As far as supergroups go, I could probably count the number of successful ones on one hand. And, quite frankly, that's using as broad and weighted a definition of "successful" as a sufficiently drunk reading of the dictionary could possibly allow. That's because no one wants to hear a group of otherwise successful musicians get together and simply rehash the same old music they've always been playing. A good supergroup will take elements of their original bands and combine them in new and surprising ways without simply redoing their old ideas into the ground. Surprisingly, this pair of UK musicians, guitarist Adrian Smith of heavy metal band Iron Maiden and vocalist Mikee Goodman of mathcore/tech death act SikTh, have managed to do just that: they've taken ideas from both of their own distinct styles and created something that sounds like neither. You can hear as much from the band that is their lovechild, the collaborative project Primal Rock Rebellion, on their 2012 debut Awoken Broken.
Of either act, Primal Rock Rebellion definitely takes the least from Iron Maiden, though there are still some prominent facets of their sound intact. Most noticeably borrowed from them is the fact that Primal Rock Rebellion's writing definitely leans towards the readily-accessible nature of their songs. Unlike with SikTh, whose music is often impenetrably dense, everything written by this duo is designed to be easy on the ears and even easier to listen to. This presents itself in many ways, such as in the shorter, versechours song structures, the relatively safe and standard lyrics, and the heavy metal/hard rock aesthetic. Of course, even making that connection is stretching it pretty far--in actuality, given how little the band actually sounds like them, the average listener of Primal Rock Rebellion wouldn't even think to connect their sound with Iron Maiden at all.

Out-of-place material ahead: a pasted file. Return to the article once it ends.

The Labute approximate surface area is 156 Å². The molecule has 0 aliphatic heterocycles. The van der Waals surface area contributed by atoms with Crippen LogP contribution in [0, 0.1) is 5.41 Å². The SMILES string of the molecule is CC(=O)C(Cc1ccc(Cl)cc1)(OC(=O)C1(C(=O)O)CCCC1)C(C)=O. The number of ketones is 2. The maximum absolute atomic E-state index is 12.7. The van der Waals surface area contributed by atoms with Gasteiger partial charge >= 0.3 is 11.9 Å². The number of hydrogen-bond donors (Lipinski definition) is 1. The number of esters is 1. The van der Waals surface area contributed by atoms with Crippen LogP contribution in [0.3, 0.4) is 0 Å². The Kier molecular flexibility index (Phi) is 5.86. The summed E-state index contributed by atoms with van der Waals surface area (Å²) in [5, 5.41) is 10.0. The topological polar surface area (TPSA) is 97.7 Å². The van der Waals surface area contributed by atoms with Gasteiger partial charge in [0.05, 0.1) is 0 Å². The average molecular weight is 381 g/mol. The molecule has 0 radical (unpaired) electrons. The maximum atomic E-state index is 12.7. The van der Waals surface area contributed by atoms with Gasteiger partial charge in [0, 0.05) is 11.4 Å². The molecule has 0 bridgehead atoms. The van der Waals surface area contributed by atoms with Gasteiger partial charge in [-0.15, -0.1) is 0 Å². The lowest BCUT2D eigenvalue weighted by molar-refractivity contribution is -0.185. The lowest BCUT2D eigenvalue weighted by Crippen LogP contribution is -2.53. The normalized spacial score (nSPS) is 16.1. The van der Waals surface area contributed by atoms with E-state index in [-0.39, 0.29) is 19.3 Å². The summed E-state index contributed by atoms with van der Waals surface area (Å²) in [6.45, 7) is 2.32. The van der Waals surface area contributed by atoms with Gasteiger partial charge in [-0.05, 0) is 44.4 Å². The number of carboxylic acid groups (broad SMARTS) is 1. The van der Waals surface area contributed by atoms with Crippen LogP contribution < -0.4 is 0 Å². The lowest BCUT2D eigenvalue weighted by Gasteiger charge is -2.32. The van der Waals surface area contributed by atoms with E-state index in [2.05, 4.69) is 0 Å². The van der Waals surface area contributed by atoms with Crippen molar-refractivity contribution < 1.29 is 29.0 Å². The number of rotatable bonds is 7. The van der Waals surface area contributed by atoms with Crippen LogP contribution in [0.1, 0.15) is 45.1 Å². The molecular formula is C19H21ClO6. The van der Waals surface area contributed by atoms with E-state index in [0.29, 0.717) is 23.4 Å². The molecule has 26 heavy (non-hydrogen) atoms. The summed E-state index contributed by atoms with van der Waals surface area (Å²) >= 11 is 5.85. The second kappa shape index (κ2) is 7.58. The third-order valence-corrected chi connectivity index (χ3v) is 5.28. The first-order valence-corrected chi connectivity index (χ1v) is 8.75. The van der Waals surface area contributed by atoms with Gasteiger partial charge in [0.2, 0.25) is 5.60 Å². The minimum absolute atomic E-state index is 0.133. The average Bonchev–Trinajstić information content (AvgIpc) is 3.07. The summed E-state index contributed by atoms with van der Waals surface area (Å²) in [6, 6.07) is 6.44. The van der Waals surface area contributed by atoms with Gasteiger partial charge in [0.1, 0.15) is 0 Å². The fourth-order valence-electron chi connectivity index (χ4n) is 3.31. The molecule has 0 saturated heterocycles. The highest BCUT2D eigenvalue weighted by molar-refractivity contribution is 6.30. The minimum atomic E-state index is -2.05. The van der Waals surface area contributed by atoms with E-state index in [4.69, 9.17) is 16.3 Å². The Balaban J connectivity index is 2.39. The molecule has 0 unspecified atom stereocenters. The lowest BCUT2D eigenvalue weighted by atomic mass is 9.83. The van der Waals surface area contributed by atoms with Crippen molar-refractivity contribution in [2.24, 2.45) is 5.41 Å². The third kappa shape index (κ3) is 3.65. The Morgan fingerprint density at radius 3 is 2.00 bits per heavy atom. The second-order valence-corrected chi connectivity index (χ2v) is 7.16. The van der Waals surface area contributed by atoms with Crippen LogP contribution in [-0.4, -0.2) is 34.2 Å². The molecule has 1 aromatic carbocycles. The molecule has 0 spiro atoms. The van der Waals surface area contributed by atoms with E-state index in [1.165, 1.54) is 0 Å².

Mind you, that's not to say the band shares much more with SikTh either. Though there are none of their trademark complex digressions and inaccessible riffwork, there are numerous hints at SikTh's core alt-metal sound. In addition, though it's still accessible in nature, the sound definitely mimics a lot of SikTh's aggressive and somewhat rough exterior. Even Smith's unfortunately infrequent soloing generally lends itself towards the much more mature nature of SikTh's composition.
However, though Primal Rock Rebellion undeniably sound more like SikTh than Iron Maiden, it's not for any of the reasons stated above; what most clearly identifies PRR with SikTh is Goodman's incredibly distinct and recognizable vocal work. His incredible diversity of styles continues to drive the music here, as the songs all seem to revolve around getting Goodman to sing with as many different voices as possible. His vocals become as wildly ranged as straight-up hardcore screaming, gruff and strained shouting, artfully whiny melodic singing, no-holds-barred death growling, and, of course, his nigh-indescribable spoken word voice. Of the latter: fans of SikTh will rejoice when learning that Goodman delivers another beautiful spoken word solo on this album with the unnerving "As Tears Come Falling from the Sky". Without a doubt, he is truly the enlivening force behind the sound of the band with his incredible vim.